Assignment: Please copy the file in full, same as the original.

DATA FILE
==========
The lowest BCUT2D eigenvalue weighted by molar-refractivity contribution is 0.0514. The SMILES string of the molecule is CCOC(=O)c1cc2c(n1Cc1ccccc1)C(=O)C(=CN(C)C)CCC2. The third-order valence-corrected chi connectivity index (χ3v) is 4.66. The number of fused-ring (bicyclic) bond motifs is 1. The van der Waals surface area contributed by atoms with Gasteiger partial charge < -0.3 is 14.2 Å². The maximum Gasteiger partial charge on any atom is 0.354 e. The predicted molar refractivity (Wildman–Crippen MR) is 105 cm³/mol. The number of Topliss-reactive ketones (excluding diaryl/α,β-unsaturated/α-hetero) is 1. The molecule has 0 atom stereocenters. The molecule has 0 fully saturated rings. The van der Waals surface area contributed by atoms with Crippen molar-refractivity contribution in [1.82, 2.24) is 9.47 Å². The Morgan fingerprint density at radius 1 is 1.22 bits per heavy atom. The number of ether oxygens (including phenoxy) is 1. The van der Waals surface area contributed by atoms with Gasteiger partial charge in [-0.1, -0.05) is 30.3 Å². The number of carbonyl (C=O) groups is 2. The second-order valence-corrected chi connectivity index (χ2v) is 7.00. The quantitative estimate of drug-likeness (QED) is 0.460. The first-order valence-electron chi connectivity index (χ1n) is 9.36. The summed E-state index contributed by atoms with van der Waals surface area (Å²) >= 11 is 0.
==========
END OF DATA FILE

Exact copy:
The lowest BCUT2D eigenvalue weighted by molar-refractivity contribution is 0.0514. The SMILES string of the molecule is CCOC(=O)c1cc2c(n1Cc1ccccc1)C(=O)C(=CN(C)C)CCC2. The third-order valence-corrected chi connectivity index (χ3v) is 4.66. The number of fused-ring (bicyclic) bond motifs is 1. The van der Waals surface area contributed by atoms with Gasteiger partial charge < -0.3 is 14.2 Å². The maximum Gasteiger partial charge on any atom is 0.354 e. The predicted molar refractivity (Wildman–Crippen MR) is 105 cm³/mol. The number of Topliss-reactive ketones (excluding diaryl/α,β-unsaturated/α-hetero) is 1. The molecule has 0 atom stereocenters. The molecule has 0 fully saturated rings. The van der Waals surface area contributed by atoms with Crippen molar-refractivity contribution in [1.82, 2.24) is 9.47 Å². The Morgan fingerprint density at radius 1 is 1.22 bits per heavy atom. The number of ether oxygens (including phenoxy) is 1. The van der Waals surface area contributed by atoms with Gasteiger partial charge in [-0.1, -0.05) is 30.3 Å². The number of carbonyl (C=O) groups is 2. The second-order valence-corrected chi connectivity index (χ2v) is 7.00. The quantitative estimate of drug-likeness (QED) is 0.460. The first-order valence-electron chi connectivity index (χ1n) is 9.36. The summed E-state index contributed by atoms with van der Waals surface area (Å²) >= 11 is 0.